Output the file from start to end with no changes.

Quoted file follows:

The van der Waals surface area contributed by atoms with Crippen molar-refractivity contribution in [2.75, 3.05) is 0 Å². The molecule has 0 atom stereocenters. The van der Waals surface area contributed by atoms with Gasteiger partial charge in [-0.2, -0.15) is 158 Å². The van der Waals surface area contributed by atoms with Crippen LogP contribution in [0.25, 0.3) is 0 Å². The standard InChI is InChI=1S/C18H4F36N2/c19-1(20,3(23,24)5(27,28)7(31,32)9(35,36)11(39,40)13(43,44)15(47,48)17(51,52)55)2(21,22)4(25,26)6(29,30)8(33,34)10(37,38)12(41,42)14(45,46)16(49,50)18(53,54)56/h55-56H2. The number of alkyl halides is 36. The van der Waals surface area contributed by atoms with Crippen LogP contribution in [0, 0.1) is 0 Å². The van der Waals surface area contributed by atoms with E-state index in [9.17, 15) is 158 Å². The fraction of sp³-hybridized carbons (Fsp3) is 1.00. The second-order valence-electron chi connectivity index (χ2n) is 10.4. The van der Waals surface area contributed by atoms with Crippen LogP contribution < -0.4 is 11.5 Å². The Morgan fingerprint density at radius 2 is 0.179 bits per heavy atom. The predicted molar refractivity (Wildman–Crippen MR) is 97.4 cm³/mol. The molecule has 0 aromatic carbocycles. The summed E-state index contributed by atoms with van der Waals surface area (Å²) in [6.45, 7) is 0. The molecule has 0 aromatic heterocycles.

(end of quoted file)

The van der Waals surface area contributed by atoms with Crippen molar-refractivity contribution in [2.75, 3.05) is 0 Å². The molecule has 0 atom stereocenters. The van der Waals surface area contributed by atoms with Gasteiger partial charge in [-0.2, -0.15) is 158 Å². The van der Waals surface area contributed by atoms with Crippen LogP contribution in [0.25, 0.3) is 0 Å². The standard InChI is InChI=1S/C18H4F36N2/c19-1(20,3(23,24)5(27,28)7(31,32)9(35,36)11(39,40)13(43,44)15(47,48)17(51,52)55)2(21,22)4(25,26)6(29,30)8(33,34)10(37,38)12(41,42)14(45,46)16(49,50)18(53,54)56/h55-56H2. The number of alkyl halides is 36. The van der Waals surface area contributed by atoms with Crippen LogP contribution in [0, 0.1) is 0 Å². The van der Waals surface area contributed by atoms with E-state index in [9.17, 15) is 158 Å². The fraction of sp³-hybridized carbons (Fsp3) is 1.00. The second-order valence-electron chi connectivity index (χ2n) is 10.4. The van der Waals surface area contributed by atoms with Crippen LogP contribution < -0.4 is 11.5 Å². The Morgan fingerprint density at radius 2 is 0.179 bits per heavy atom. The predicted molar refractivity (Wildman–Crippen MR) is 97.4 cm³/mol. The molecule has 0 aromatic carbocycles. The summed E-state index contributed by atoms with van der Waals surface area (Å²) in [6.45, 7) is 0. The molecule has 0 aromatic heterocycles.